What DSSI has highlighted is a more fundamental concern that this global crisis demands more international solidarity and more international action. Since the pandemic is affecting every country simultaneously, there’s a risk that wealthier ones will stay focused mainly on their own crisis and recovery. This is perhaps understandable, as every government is accountable to its own people. But it makes it more likely that poorer countries will be left behind. 

The COVID vaccines illustrate this risk very clearly. The World Bank Group and many other organizations are committed to doing all we can to get the new vaccines to the people of developing countries.  This includes using COVAX, a mechanism that the international community has set up to ensure global, equitable access to vaccines for major infectious diseases. But at this early stage, the industrialized countries have bought up most of the supply of the COVID vaccines, leaving developing countries with insufficient coverage.

While vaccine distribution is now as urgent as the health emergency itself, we also need to address the pandemic impacts that could affect developing countries for the long term.  A prime example is education: COVID is putting children out of school worldwide, as well as forcing a shift to distance learning that widens inequities for those who can’t access it. This situation could last for two or even three years, and there is evidence that fewer children are returning where schools have reopened. Hence, it’s no exaggeration that the world is at risk of a lost generation, with young people’s learning losses reducing their earning potential for the long term—and lowering economic output for decades to come.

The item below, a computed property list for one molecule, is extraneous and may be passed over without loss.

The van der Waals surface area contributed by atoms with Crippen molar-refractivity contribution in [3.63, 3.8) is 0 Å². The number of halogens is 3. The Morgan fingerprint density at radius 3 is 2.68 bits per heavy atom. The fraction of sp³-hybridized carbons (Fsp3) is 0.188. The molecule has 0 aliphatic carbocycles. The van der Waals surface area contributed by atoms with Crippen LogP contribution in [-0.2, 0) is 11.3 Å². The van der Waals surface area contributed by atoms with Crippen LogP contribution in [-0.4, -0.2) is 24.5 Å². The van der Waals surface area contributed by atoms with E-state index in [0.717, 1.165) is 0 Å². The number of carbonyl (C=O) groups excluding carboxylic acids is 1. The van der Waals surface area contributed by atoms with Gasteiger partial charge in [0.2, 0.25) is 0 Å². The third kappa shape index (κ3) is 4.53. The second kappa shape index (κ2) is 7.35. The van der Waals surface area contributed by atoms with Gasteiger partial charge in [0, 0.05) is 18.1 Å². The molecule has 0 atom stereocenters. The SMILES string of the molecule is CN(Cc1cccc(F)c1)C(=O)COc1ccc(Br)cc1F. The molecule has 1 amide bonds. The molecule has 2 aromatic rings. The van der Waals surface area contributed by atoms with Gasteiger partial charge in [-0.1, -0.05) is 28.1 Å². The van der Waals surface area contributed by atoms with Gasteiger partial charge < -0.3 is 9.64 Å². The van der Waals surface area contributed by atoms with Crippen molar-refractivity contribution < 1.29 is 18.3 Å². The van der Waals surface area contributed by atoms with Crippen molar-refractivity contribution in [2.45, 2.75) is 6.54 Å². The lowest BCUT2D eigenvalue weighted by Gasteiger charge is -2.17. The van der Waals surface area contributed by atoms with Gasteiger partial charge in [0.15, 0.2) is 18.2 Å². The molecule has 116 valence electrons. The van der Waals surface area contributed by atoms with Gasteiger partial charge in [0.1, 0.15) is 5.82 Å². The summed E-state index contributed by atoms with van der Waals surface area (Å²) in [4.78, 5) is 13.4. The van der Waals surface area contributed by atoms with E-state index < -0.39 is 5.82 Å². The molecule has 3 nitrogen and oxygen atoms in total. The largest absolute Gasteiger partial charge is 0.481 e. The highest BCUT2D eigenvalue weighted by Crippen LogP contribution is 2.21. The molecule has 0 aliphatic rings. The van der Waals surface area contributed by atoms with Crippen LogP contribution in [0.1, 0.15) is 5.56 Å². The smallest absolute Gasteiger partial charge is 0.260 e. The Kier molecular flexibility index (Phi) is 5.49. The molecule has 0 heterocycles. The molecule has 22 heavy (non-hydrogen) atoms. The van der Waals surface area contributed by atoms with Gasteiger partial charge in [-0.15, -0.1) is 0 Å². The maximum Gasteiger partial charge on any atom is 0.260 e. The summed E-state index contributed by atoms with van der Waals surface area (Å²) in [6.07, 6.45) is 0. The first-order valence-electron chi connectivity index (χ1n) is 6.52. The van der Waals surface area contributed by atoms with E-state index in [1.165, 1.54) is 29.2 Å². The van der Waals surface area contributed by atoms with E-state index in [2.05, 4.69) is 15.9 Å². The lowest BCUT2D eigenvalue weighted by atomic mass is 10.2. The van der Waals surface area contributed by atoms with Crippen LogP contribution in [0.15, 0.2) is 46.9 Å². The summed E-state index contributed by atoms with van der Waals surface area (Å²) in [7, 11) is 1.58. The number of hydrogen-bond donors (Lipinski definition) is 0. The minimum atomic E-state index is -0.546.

With the challenges so immense, where should the World Bank Group and partner countries focus our efforts going forward? What offers the most hope for a sustainable recovery? On the long road ahead, developing countries have some opportunities to think differently about their economies as they rebuild.  This includes policies and reforms that expand economic participation, that leverage technology for more robust and inclusive delivery of key services—including health, education, and social protection—and that make it easier for the public and private sectors to work together toward development goals. Recovery efforts can also advance countries’ climate commitments, with more jobs in emerging, greener sectors.

The developing countries are the most vulnerable in this global crisis, and they face the steepest path back. The World Bank Group remains committed to helping them secure the financial resources and sustained international support that they will need. We are all in this together, and I remain optimistic that we will see real improvement in many countries during 2021. 


The World Bank Group’s Response to the COVID-19 (coronavirus) Pandemic

Infographic: World Bank Group COVID-19 Crisis Response

COVID 19: Debt Service Suspension Initiative


Axel van Trotsenburg

World Bank’s Senior Managing Director (SMD)